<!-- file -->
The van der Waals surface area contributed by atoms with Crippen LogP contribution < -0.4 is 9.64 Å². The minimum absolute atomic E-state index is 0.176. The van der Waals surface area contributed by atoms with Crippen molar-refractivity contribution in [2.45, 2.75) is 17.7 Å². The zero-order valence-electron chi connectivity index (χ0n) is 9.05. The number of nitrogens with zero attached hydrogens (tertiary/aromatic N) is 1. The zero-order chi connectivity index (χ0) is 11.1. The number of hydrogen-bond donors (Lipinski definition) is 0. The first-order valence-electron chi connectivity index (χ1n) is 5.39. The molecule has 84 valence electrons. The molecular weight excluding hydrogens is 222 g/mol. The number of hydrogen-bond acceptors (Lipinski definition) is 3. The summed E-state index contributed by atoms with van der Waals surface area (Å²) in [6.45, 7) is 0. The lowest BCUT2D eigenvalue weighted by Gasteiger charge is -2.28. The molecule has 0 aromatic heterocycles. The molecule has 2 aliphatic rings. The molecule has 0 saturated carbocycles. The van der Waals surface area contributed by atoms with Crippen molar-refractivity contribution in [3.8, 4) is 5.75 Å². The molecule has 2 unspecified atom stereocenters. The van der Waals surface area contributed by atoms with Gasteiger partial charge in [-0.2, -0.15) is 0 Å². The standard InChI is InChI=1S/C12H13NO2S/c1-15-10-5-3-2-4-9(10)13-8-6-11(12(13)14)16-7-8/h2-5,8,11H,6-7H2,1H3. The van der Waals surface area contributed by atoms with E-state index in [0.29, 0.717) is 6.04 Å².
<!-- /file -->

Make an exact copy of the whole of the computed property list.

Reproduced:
The van der Waals surface area contributed by atoms with Crippen LogP contribution < -0.4 is 9.64 Å². The minimum absolute atomic E-state index is 0.176. The van der Waals surface area contributed by atoms with Crippen molar-refractivity contribution in [2.45, 2.75) is 17.7 Å². The zero-order valence-electron chi connectivity index (χ0n) is 9.05. The number of nitrogens with zero attached hydrogens (tertiary/aromatic N) is 1. The zero-order chi connectivity index (χ0) is 11.1. The number of hydrogen-bond donors (Lipinski definition) is 0. The first-order valence-electron chi connectivity index (χ1n) is 5.39. The molecule has 84 valence electrons. The molecular weight excluding hydrogens is 222 g/mol. The number of hydrogen-bond acceptors (Lipinski definition) is 3. The summed E-state index contributed by atoms with van der Waals surface area (Å²) in [6.45, 7) is 0. The lowest BCUT2D eigenvalue weighted by Gasteiger charge is -2.28. The molecule has 0 aromatic heterocycles. The molecule has 2 aliphatic rings. The molecule has 0 saturated carbocycles. The van der Waals surface area contributed by atoms with Crippen molar-refractivity contribution in [3.8, 4) is 5.75 Å². The molecule has 2 unspecified atom stereocenters. The van der Waals surface area contributed by atoms with Gasteiger partial charge in [-0.2, -0.15) is 0 Å². The standard InChI is InChI=1S/C12H13NO2S/c1-15-10-5-3-2-4-9(10)13-8-6-11(12(13)14)16-7-8/h2-5,8,11H,6-7H2,1H3. The van der Waals surface area contributed by atoms with E-state index in [0.29, 0.717) is 6.04 Å².